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Schmidl, F. (1959). Sigmund Freud and Ludwig Binswanger. Psychoanal Q., 28:40-58.
(1959). Psychoanalytic Quarterly, 28:40-58
Sigmund Freud and Ludwig Binswanger
Ludwig Binswanger, a Swiss psychiatrist, was influenced by psychoanalysis early in his career. As a medical student he attended Eugen Bleuler's clinical lectures, and in 1906-1907 he worked as a medical assistant at the famous Burghölzli Clinic under the supervision of C. G. Jung. In 1908 he joined the staff of a psychiatric sanatorium, Bellevue, in Kreuzlingen, Switzerland, which had been founded by Binswanger's grandfather. Binswanger's interests include not only psychiatry and psychoanalysis but also philosophy and literature. Alexander Grinstein's Index of Psychoanalytic Writings lists Binswanger as the author of seventy-one books and articles (20).
Binswanger met Freud in February 1907, when he accompanied Jung and his wife on their first trip to Vienna. A friendship between Freud and Binswanger developed which lasted until Freud's death. Ernest Jones, in his second volume of Freud's Life and Work, refers several times to this relationship. He records that 'When the storm of opposition broke over psychoanalysis in the years before the first World War the only gentiles who survived it were Binswanger, Oberholzer, Pfister, and myself [Jones]' (23, P. 398).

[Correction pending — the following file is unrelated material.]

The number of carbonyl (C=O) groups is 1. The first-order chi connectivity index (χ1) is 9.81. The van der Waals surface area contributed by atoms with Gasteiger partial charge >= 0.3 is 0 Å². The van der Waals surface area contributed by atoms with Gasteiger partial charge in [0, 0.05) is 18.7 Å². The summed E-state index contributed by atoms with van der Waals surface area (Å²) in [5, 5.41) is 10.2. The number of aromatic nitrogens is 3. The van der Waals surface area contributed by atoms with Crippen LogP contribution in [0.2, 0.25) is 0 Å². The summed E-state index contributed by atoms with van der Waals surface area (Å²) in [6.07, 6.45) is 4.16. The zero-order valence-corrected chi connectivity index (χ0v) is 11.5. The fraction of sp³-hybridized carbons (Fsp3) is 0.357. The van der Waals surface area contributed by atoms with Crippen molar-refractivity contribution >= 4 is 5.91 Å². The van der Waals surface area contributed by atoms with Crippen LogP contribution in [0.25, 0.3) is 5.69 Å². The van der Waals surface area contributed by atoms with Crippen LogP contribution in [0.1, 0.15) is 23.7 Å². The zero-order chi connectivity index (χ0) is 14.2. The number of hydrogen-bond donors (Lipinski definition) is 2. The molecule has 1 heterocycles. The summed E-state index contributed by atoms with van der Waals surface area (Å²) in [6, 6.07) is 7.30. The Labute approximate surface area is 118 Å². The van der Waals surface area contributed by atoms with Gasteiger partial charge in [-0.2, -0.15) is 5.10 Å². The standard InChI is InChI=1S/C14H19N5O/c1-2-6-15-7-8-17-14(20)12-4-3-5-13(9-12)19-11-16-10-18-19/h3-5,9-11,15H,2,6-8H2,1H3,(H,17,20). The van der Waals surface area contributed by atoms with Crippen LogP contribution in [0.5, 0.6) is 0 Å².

In 1956 Binswanger published a small book on his friendship with Freud, Erinnerungen an Freud, which has been published in an English translation with the title, Sigmund Freud: Reminiscences of a Friendship (10). It contains a number of unpublished letters, and is a contribution to our knowledge of Freud, and to the understanding of the development of psychoanalysis.
The day after Jung and Binswanger arrived in Vienna, Freud asked them to tell him their dreams.
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